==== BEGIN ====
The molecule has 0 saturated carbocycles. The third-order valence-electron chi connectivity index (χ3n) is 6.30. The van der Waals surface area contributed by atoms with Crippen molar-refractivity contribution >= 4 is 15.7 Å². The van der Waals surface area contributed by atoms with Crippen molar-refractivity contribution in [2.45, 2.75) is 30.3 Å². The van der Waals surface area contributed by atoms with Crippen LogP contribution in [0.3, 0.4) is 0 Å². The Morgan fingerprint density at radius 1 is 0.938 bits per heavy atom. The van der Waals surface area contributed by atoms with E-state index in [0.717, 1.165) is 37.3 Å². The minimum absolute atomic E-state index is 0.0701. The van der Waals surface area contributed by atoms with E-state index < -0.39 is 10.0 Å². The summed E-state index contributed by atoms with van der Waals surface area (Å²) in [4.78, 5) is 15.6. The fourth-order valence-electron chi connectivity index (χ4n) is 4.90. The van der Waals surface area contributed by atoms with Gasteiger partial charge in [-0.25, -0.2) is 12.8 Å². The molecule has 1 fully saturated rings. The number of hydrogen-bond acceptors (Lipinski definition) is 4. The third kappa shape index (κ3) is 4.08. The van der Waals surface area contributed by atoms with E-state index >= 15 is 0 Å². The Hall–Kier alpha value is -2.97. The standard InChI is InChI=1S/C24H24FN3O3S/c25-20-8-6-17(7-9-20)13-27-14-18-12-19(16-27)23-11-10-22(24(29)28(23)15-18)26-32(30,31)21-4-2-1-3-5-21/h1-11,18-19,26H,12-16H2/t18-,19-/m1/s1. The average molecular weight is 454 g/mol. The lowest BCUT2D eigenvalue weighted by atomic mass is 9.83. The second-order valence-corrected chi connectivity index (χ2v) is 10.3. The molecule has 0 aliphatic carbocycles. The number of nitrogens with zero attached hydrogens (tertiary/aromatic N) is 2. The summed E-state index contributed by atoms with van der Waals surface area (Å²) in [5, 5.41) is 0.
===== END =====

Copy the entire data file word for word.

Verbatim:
The molecule has 0 saturated carbocycles. The third-order valence-electron chi connectivity index (χ3n) is 6.30. The van der Waals surface area contributed by atoms with Crippen molar-refractivity contribution >= 4 is 15.7 Å². The van der Waals surface area contributed by atoms with Crippen molar-refractivity contribution in [2.45, 2.75) is 30.3 Å². The van der Waals surface area contributed by atoms with Crippen LogP contribution in [0.3, 0.4) is 0 Å². The Morgan fingerprint density at radius 1 is 0.938 bits per heavy atom. The van der Waals surface area contributed by atoms with E-state index in [0.717, 1.165) is 37.3 Å². The minimum absolute atomic E-state index is 0.0701. The van der Waals surface area contributed by atoms with E-state index < -0.39 is 10.0 Å². The summed E-state index contributed by atoms with van der Waals surface area (Å²) in [4.78, 5) is 15.6. The fourth-order valence-electron chi connectivity index (χ4n) is 4.90. The van der Waals surface area contributed by atoms with Gasteiger partial charge in [-0.25, -0.2) is 12.8 Å². The molecule has 1 fully saturated rings. The number of hydrogen-bond acceptors (Lipinski definition) is 4. The third kappa shape index (κ3) is 4.08. The van der Waals surface area contributed by atoms with E-state index >= 15 is 0 Å². The Hall–Kier alpha value is -2.97. The standard InChI is InChI=1S/C24H24FN3O3S/c25-20-8-6-17(7-9-20)13-27-14-18-12-19(16-27)23-11-10-22(24(29)28(23)15-18)26-32(30,31)21-4-2-1-3-5-21/h1-11,18-19,26H,12-16H2/t18-,19-/m1/s1. The average molecular weight is 454 g/mol. The lowest BCUT2D eigenvalue weighted by atomic mass is 9.83. The second-order valence-corrected chi connectivity index (χ2v) is 10.3. The molecule has 0 aliphatic carbocycles. The number of nitrogens with zero attached hydrogens (tertiary/aromatic N) is 2. The summed E-state index contributed by atoms with van der Waals surface area (Å²) in [5, 5.41) is 0.